3) Philosophy of Sāṅkhya, Yoga and Lokāyata; साङ्ख्यं योगो लोकायतं चेत्यान्वीक्षिकी (sāṅkhyaṃ yogo lokāyataṃ cetyānvīkṣikī) Kau. A.1.2. cf. also आन्वीक्षिकी त्रयी वार्ता दण्डनीतिश्चेति विद्याः (ānvīkṣikī trayī vārtā daṇḍanītiśceti vidyāḥ) Kau. A.1.2. आश्रयः सर्वधर्माणां शश्वदान्वीक्षिकी मता (āśrayaḥ sarvadharmāṇāṃ śaśvadānvīkṣikī matā) Kau. A.1.2; Bhāg.7.12.23.Source: DDSA: The practical Sanskrit-English dictionary
Sanskrit, also spelled संस्कृतम् (saṃskṛtam), is an ancient language of India commonly seen as the grandmother of the Indo-European language family. Closely allied with Prakrit and Pali, Sanskrit is more exhaustive in both grammar and terms and has the most extensive collection of literature in the world, greatly surpassing its sister-languages Greek and Latin.
Search found 12 related definition(s) that might help you understand this better. Below you will find the 15 most relevant articles:
Vidyā (विद्या).—f. (-dyā) 1. Knowledge, learning, science, whether sacred or profane, though mo...
Nyaya (न्यय).—m. (-yaḥ) Loss, expense, waste, destruction. E. ni before i to go, aff. ac.--- OR...
Attṛ (अत्तृ).—mfn. (-ttā-ttvī-ttṛ) A feeder, one who eats. E. ada to eat. śatṛ aff.--- OR --- A...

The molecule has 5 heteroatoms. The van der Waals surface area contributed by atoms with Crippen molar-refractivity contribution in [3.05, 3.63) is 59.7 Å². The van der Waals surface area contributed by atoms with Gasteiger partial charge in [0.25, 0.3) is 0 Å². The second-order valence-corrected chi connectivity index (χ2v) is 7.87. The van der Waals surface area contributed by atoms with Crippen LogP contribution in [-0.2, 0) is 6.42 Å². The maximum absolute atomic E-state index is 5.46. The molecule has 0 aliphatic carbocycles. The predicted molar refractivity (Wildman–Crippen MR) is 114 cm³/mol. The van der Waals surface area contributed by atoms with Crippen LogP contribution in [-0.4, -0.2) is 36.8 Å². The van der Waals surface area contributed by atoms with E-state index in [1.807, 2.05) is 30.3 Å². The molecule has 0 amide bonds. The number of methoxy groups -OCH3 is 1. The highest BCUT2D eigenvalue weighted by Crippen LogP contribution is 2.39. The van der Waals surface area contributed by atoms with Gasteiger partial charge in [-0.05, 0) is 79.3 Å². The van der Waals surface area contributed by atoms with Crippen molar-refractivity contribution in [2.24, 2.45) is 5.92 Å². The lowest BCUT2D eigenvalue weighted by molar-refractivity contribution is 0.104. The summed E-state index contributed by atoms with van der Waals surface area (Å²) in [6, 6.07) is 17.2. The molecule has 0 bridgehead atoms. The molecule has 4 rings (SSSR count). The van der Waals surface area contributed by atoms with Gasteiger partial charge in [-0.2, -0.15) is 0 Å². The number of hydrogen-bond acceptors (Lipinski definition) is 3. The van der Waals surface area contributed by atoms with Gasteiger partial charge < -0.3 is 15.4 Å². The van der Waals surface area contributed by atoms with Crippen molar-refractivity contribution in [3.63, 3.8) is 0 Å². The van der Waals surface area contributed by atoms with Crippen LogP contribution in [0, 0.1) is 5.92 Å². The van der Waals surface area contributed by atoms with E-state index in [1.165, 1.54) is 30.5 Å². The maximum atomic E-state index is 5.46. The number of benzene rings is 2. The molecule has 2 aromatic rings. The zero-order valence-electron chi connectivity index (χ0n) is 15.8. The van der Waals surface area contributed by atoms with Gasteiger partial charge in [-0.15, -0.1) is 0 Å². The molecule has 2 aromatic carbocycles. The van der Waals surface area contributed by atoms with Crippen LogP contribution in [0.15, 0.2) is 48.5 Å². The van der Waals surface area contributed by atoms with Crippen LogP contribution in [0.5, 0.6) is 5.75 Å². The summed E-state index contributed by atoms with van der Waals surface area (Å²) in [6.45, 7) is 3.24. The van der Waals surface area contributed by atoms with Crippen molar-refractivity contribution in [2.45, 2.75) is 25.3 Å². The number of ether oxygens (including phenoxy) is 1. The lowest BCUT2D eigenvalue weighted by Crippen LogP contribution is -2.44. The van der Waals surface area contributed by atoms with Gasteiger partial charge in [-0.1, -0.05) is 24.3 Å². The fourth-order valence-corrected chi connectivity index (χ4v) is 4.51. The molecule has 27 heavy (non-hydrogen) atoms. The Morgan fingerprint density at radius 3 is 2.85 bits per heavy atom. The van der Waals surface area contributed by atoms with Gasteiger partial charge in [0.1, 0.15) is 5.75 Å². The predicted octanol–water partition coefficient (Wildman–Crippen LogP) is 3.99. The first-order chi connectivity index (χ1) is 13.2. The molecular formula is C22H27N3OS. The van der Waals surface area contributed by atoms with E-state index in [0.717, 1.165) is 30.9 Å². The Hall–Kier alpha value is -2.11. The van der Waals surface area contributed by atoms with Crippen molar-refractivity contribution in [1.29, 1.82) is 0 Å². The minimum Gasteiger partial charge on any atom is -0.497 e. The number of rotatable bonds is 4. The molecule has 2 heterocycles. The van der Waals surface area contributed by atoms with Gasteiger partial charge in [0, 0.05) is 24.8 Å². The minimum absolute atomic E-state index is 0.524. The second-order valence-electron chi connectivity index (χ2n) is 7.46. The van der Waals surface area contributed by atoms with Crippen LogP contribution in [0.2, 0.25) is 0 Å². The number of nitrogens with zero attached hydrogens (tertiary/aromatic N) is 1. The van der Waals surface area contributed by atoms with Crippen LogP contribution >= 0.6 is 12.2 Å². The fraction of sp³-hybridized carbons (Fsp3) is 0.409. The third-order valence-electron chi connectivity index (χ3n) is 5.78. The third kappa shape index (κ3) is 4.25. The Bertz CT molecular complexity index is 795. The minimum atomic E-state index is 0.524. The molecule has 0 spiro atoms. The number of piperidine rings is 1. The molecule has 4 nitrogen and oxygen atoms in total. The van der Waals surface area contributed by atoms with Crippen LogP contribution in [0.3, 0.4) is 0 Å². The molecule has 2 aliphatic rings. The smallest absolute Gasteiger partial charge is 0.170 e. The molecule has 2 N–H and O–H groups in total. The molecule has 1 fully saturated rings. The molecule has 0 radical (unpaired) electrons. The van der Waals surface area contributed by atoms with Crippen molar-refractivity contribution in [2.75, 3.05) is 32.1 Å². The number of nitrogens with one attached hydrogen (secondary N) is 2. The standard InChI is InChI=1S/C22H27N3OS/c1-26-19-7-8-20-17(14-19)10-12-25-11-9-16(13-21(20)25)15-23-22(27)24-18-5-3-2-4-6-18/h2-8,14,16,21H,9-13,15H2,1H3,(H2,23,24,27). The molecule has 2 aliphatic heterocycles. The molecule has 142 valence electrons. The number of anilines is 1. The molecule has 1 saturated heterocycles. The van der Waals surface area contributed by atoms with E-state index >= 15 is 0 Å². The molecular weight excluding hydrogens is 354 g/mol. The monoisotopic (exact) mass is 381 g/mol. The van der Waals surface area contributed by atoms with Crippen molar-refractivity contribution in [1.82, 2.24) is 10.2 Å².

Trayī (त्रयी).—f. (-yī) 1. The three Vedas collectively, that is, omitting the Atharvan, which ...
Daṇḍanīti (दण्डनीति).—f. (-tiḥ) Polity, the system of civil and military administration taught ...
Pauruṣeya (पौरुषेय).—(not recorded in these senses; compare prec. and next), (1) m., servant, l...
Khyāti (ख्याति).—f. (-tiḥ) Fame, celebrity. E. khyā to tell, affix ktin.
Rājanīti (राजनीति).—f. (-tiḥ) Regal polity, statesmanship, civil and military government. E. rā...
Vartta (वर्त्त).—m. (-rttaḥ) Living, livelihood, (generally at the end of a compound.)--- OR --...
Kulavidyā (कुलविद्या).—1) knowledge handed down in a family, traditional knowledge. 2) one of t...
Ādhyātmakīvidyā (आध्यात्मकीविद्या).—The knowledge of ātman taught by Kapila to his mother...
arthaśāsña (अर्थशास्ञ).—n S The science or system of accomplishing the true interest or well be...
Search found 13 books and stories containing Anvikshiki, Ānvīkṣikī or Ānvīkṣiki. You can also click to the full overview containing English textual excerpts. Below are direct links for the most relevant articles:
Manusmriti with the Commentary of Medhatithi (by Ganganatha Jha)
The Garuda Purana (by Manmatha Nath Dutt)
The Brahma Purana (by G. P. Bhatt)
Vāsiṣṭha Dharmasūtra (by Vāsiṣṭha)
The Vishnu Purana (by Horace Hayman Wilson)
A History of Indian Philosophy Volume 1 (by Surendranath Dasgupta)